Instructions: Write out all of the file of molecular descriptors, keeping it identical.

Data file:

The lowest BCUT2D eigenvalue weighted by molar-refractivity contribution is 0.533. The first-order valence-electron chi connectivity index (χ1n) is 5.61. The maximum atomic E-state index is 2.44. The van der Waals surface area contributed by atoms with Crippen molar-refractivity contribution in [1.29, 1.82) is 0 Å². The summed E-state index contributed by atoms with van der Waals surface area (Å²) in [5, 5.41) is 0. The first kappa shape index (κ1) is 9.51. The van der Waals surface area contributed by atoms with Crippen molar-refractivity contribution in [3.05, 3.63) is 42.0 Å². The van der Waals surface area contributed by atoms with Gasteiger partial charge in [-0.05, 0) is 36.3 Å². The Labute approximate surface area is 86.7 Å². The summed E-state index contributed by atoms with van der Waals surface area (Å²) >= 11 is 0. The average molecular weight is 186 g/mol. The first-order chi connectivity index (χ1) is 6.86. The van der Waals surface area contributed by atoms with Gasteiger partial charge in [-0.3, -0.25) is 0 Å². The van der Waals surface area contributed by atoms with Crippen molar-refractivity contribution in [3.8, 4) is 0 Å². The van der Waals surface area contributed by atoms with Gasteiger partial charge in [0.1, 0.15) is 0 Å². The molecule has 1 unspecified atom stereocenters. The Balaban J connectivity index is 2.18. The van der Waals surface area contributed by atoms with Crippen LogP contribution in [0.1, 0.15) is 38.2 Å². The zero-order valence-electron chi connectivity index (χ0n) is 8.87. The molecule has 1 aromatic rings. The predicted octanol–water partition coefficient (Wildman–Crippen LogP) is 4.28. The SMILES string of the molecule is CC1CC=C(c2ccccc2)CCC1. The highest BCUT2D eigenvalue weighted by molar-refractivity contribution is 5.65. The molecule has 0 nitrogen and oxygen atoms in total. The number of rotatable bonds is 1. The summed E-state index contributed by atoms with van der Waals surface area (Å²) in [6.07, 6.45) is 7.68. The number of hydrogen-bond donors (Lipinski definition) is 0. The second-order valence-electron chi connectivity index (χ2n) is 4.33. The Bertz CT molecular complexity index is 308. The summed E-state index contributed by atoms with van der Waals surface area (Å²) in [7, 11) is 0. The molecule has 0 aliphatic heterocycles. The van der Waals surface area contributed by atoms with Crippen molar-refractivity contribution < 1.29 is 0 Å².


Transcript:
The lowest BCUT2D eigenvalue weighted by molar-refractivity contribution is 0.533. The first-order valence-electron chi connectivity index (χ1n) is 5.61. The maximum atomic E-state index is 2.44. The van der Waals surface area contributed by atoms with Crippen molar-refractivity contribution in [1.29, 1.82) is 0 Å². The summed E-state index contributed by atoms with van der Waals surface area (Å²) in [5, 5.41) is 0. The first kappa shape index (κ1) is 9.51. The van der Waals surface area contributed by atoms with Crippen molar-refractivity contribution in [3.05, 3.63) is 42.0 Å². The van der Waals surface area contributed by atoms with Gasteiger partial charge in [-0.05, 0) is 36.3 Å². The Labute approximate surface area is 86.7 Å². The summed E-state index contributed by atoms with van der Waals surface area (Å²) >= 11 is 0. The average molecular weight is 186 g/mol. The first-order chi connectivity index (χ1) is 6.86. The van der Waals surface area contributed by atoms with Gasteiger partial charge in [-0.3, -0.25) is 0 Å². The van der Waals surface area contributed by atoms with Crippen molar-refractivity contribution in [3.8, 4) is 0 Å². The van der Waals surface area contributed by atoms with Gasteiger partial charge in [0.1, 0.15) is 0 Å². The molecule has 1 unspecified atom stereocenters. The Balaban J connectivity index is 2.18. The van der Waals surface area contributed by atoms with Crippen LogP contribution in [0.1, 0.15) is 38.2 Å². The zero-order valence-electron chi connectivity index (χ0n) is 8.87. The molecule has 1 aromatic rings. The predicted octanol–water partition coefficient (Wildman–Crippen LogP) is 4.28. The SMILES string of the molecule is CC1CC=C(c2ccccc2)CCC1. The highest BCUT2D eigenvalue weighted by molar-refractivity contribution is 5.65. The molecule has 0 nitrogen and oxygen atoms in total. The number of rotatable bonds is 1. The summed E-state index contributed by atoms with van der Waals surface area (Å²) in [6.07, 6.45) is 7.68. The number of hydrogen-bond donors (Lipinski definition) is 0. The second-order valence-electron chi connectivity index (χ2n) is 4.33. The Bertz CT molecular complexity index is 308. The summed E-state index contributed by atoms with van der Waals surface area (Å²) in [7, 11) is 0. The molecule has 0 aliphatic heterocycles. The van der Waals surface area contributed by atoms with Crippen molar-refractivity contribution < 1.29 is 0 Å².